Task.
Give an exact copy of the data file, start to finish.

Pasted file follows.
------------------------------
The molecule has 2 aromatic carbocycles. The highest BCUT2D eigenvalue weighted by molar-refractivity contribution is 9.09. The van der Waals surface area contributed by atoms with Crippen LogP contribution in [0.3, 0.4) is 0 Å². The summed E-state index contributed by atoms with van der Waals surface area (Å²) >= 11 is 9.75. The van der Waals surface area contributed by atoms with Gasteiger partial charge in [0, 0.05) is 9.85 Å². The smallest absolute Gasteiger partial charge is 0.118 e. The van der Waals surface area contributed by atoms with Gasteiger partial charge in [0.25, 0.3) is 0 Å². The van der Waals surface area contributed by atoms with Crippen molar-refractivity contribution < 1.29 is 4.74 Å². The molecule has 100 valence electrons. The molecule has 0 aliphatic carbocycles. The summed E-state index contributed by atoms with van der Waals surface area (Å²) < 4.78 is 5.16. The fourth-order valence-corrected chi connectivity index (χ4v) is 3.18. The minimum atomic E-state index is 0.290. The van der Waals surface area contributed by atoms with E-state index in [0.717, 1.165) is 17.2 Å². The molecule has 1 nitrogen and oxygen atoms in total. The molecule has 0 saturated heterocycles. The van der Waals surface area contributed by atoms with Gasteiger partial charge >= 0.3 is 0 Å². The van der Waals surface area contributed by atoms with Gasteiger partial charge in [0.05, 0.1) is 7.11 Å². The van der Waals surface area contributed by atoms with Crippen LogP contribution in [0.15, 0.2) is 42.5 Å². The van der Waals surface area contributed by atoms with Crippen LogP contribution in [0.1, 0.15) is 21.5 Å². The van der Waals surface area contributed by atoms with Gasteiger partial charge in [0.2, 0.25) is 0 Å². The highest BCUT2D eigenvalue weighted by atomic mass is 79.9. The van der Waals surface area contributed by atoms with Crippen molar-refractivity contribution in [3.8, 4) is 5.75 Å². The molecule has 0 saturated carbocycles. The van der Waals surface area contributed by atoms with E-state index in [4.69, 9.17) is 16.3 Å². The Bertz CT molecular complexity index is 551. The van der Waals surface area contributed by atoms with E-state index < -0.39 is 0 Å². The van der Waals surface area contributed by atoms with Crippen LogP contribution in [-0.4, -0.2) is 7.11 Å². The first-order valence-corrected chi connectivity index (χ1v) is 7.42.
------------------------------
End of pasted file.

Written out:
The molecule has 2 aromatic carbocycles. The highest BCUT2D eigenvalue weighted by molar-refractivity contribution is 9.09. The van der Waals surface area contributed by atoms with Crippen LogP contribution in [0.3, 0.4) is 0 Å². The summed E-state index contributed by atoms with van der Waals surface area (Å²) >= 11 is 9.75. The van der Waals surface area contributed by atoms with Gasteiger partial charge in [0, 0.05) is 9.85 Å². The smallest absolute Gasteiger partial charge is 0.118 e. The van der Waals surface area contributed by atoms with Gasteiger partial charge in [0.25, 0.3) is 0 Å². The van der Waals surface area contributed by atoms with Crippen molar-refractivity contribution < 1.29 is 4.74 Å². The molecule has 100 valence electrons. The molecule has 0 aliphatic carbocycles. The summed E-state index contributed by atoms with van der Waals surface area (Å²) < 4.78 is 5.16. The fourth-order valence-corrected chi connectivity index (χ4v) is 3.18. The minimum atomic E-state index is 0.290. The van der Waals surface area contributed by atoms with E-state index in [0.717, 1.165) is 17.2 Å². The molecule has 1 nitrogen and oxygen atoms in total. The molecule has 0 saturated heterocycles. The van der Waals surface area contributed by atoms with Gasteiger partial charge >= 0.3 is 0 Å². The van der Waals surface area contributed by atoms with Gasteiger partial charge in [0.05, 0.1) is 7.11 Å². The van der Waals surface area contributed by atoms with Crippen LogP contribution in [0.15, 0.2) is 42.5 Å². The van der Waals surface area contributed by atoms with Crippen LogP contribution in [0.1, 0.15) is 21.5 Å². The van der Waals surface area contributed by atoms with Gasteiger partial charge in [0.2, 0.25) is 0 Å². The highest BCUT2D eigenvalue weighted by atomic mass is 79.9. The van der Waals surface area contributed by atoms with Crippen molar-refractivity contribution in [3.8, 4) is 5.75 Å². The molecule has 0 saturated carbocycles. The van der Waals surface area contributed by atoms with E-state index in [4.69, 9.17) is 16.3 Å². The Bertz CT molecular complexity index is 551. The van der Waals surface area contributed by atoms with E-state index < -0.39 is 0 Å². The van der Waals surface area contributed by atoms with Crippen LogP contribution in [-0.4, -0.2) is 7.11 Å². The first-order valence-corrected chi connectivity index (χ1v) is 7.42.